Are Work Centers Really Unions in Disguise?

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Membership in labor unions is at its lowest point in nearly a century. But, that doesn’t mean that workers are not without their champions.  Worker advocacy groups, also known as work centers, have sprung up across the county to aid workers in low-wage industries, such as restaurants, big box retail and agriculture.  Work centers often focus on particular industries or underserved immigrant workers and provide a range of services, including, for example, English as a second language classes.  The Restaurant Opportunities Center (“ROC”), Organization United for Respect at Walmart (“OUR Walmart”), and the Coalition of Immokalee Workers (“CIW”) are just a few of the more vocal worker advocacy groups that are out there.

These groups have begun to draw heightened scrutiny from business groups, who argue that worker advocacy groups are doing the same things as unions and therefore should have to comply with rules and regulations applicable to labor organizations under the National Labor Relations Act. The Act defines a union or labor organization as “any organization of any kind, or any agency or employee representation committee or plan, in which employees participate and which exists for the purpose, in whole or in part, of dealing with employers concerning grievances, labor disputes, wages, rates of pay, hours of employment, or conditions of work.”

Worker advocacy groups disagree with the “labor organization” label and claim that they are merely advocating for compliance with existing labor laws.  And yet, the groups are increasingly appealing directly to employers to improve worker pay and working conditions. Indeed, many groups proudly proclaim on their websites their tactics in obtaining wage and hour concessions from employers.  For example, CIW touts its “first-ever farmworker boycott of a major fast-food company – the national boycott of Taco Bell” in 2001 and claims that its efforts led to “Taco Bell agree[ing] to meet all of our demands to improve wages and working conditions for Florida tomato pickers in its supply chain.” Similarly, ROC reportedly demonstrated outside Mario Batali’s Del Posto restaurant in Manhatten until it obtained a settlement on behalf of workers that called for payment of $1.15 million in unpaid tips and overtime and included new policies on promotions and paid sick days.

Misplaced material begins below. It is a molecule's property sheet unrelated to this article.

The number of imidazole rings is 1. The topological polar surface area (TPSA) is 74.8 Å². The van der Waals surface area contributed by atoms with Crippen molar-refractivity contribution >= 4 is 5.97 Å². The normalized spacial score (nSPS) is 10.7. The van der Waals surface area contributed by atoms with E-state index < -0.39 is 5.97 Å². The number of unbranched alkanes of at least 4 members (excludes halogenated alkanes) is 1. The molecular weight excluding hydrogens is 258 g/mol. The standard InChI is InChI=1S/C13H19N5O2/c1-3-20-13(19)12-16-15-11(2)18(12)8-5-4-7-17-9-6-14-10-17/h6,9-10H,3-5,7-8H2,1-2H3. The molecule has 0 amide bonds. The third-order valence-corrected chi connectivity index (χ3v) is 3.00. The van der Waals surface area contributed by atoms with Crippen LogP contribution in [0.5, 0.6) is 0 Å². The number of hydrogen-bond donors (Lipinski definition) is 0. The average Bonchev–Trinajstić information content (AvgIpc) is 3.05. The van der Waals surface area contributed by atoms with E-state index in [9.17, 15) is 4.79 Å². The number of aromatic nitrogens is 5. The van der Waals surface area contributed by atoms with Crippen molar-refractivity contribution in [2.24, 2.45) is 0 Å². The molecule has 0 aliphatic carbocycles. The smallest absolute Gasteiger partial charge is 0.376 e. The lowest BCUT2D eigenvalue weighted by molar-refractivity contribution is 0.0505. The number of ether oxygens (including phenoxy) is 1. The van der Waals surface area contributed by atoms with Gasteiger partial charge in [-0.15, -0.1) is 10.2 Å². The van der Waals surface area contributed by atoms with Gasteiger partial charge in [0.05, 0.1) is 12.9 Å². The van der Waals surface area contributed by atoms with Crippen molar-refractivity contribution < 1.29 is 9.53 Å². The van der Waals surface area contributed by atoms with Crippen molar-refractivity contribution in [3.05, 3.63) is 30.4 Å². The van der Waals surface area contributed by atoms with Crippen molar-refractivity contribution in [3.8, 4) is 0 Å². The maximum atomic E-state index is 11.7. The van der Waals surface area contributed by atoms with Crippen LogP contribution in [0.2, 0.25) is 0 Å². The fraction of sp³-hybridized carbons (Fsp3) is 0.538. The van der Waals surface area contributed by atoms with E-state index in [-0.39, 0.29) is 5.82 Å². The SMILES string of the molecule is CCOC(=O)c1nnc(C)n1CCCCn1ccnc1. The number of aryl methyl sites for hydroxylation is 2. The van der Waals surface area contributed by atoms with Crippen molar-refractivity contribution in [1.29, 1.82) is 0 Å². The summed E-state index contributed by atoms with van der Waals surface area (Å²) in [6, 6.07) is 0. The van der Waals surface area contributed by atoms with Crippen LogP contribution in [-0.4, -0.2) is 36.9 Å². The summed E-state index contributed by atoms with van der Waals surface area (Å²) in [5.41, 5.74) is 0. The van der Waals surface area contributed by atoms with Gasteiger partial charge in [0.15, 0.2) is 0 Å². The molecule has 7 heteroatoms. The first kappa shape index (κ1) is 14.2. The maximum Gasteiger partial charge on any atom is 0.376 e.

Despite activities like those described above, the administration has declined to bring work centers within the regulatory framework of the Act. So, while work centers advocate on behalf of workers for improved pay and work conditions, they do so unfettered by the regulations that level the playing field between labor organizations and employers.

Topics:  Employee Rights, Employer Liability Issues, Unions

Published In: Labor & Employment Updates

DISCLAIMER: Because of the generality of this update, the information provided herein may not be applicable in all situations and should not be acted upon without specific legal advice based on particular situations.

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